• The same search…
  • … turned up this glyph from the Ancient Pueblo people, or Anasazi, who lived in the present-day Four Corners region of the United States -- which includes Northern Arizona.
  • But the find that made our hair stand on end was this next one…
  • A pot from the Hohokam people themselves, dated to within 30 years before they disappear from the archaeological record.
  • We realised that we had stumbled on something absolutely incredible. Finding the pattern in these other contexts confirmed that not only was the shape of Canal Fourteen a deliberate symbol of some kind, but it was showing up in completely unrelated cultures.
  • This image is from Rapa Nui, or Easter Island.
  • And this is from the famous Nazca geoglyphs in southern Peru. This is an aerial photograph, and the symbol we see here is around 2000 feet across.
  • Further investigation showed a common thread across these very different civilisations, in different parts of the world, across great spans of time. The Harappan civilisation, in the Indian subcontinent, vanished around 1500 BCE, it is thought due to drought and a decline in trade. The Nazca of Peru were gone by the year 800, due to widespread flooding, made worse by trees cut down to farm cotton and corn. The Polynesian peoples of Easter Island experienced a population collapse for various reasons by the 18 th Century. And the Anasazi, in Arizona’s own Chaco Canyon, went away around the year 1300, due to drought. Exactly why the Hohokam vanished, by about 1400, is unknown. But in every case, the evidence shows that this distinctive symbol has appeared among them, no more than a generation before the end, as if an omen of imminent change.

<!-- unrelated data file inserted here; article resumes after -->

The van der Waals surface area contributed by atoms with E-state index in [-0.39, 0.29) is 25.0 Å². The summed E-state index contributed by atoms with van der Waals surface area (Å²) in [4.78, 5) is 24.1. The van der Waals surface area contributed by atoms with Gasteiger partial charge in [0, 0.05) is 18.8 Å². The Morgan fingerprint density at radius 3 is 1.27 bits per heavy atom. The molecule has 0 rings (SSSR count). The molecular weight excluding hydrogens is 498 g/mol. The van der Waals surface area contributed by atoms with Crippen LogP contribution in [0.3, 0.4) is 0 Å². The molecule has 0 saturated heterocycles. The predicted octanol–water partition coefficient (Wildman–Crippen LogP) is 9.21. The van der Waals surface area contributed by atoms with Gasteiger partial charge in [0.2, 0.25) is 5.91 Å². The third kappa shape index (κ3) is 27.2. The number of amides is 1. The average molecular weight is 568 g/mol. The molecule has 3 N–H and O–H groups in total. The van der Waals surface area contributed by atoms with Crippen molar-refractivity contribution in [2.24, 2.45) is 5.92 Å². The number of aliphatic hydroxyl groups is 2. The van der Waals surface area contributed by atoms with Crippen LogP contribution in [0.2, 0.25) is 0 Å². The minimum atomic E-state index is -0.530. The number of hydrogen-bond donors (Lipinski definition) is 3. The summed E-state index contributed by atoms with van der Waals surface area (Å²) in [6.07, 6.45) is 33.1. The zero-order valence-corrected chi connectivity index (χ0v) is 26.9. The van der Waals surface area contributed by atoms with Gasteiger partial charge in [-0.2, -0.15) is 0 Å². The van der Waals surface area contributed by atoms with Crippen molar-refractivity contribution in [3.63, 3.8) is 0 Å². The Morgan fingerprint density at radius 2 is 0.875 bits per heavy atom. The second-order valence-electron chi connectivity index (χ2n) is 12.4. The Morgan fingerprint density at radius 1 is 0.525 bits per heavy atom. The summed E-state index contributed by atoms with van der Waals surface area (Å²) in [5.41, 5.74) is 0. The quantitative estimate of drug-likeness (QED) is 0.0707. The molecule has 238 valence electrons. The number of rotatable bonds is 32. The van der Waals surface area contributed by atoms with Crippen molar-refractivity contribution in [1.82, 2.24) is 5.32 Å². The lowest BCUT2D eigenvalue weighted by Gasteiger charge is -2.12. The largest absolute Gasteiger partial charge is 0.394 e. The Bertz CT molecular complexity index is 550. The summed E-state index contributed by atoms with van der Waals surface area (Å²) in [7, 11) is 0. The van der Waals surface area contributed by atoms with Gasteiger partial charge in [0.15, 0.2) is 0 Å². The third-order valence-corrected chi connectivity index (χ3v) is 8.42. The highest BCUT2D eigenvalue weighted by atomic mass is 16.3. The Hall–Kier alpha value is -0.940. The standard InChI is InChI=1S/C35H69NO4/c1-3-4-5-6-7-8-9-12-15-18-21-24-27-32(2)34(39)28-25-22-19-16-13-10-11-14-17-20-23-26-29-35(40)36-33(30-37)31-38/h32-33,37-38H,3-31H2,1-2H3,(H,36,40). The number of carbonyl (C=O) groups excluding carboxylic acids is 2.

• It is about half a millennium since the Hohokam. And this Phoenix has risen faster, flown higher, and grown larger than anyone could have imagined.
  • TYLER: My name is Tyler Eglen, and I’m also a grad student at the Herberger Institute. So, just after we’d been joining these dots together yesterday afternoon, I had to leave our workshop to go across campus to the for a rehearsal of Immerge, a performance you’ll be able to see tonight over at the ASU Art Museum.
  • So I turned the corner to get to the Nelson Fine Arts Center, our venue for this evening… And I couldn’t believe my eyes. Do you see it? I rushed back to the workshop to tell everyone else what I had found, and Gordon Knox -- the Director of the Museum -- was there. He told us, and this is a true story, that the building was designed in 1989 by Antoine Predock, who cited as inspiration for its design, Mayan, Anasazi, Egyptian, and extraterrestrial motifs! Found it yet?
  • The People Who Vanished

    1. 1. The People Who Vanished
    2. 2. “The only thing new in the world is the history you dont know” Harry Truman
    3. 3. Pew Site compound, Mesa
    4. 4. Snaketown Ballcourt
    5. 5. Headgate area
    6. 6. Phoenix canals:1930
    7. 7. `
    8. 8. “Fiction has to be plausible. Reality doesn’t.” Stewart Brand
    9. 9. ‘The People Who Vanished’ were: Carlo Altamirano Gordon Knox Michael Baran Oscar Lopez Rachel Bowditch Blakely McConnell Stuart Candy Julie Rada Chris Danowski Matt Ragan Jake Dunagan Reed Riner Tyler Eglen Joya Scott Erik Fisher D.A. Therrien Paul Higgins Trish Yasolsky Bobby Zokaites Special thanks: David Abbott, SHESC, ASU Tain Barzo Joel GarreauJerry Howard, Arizona Museum of Natural History Cynthia Selin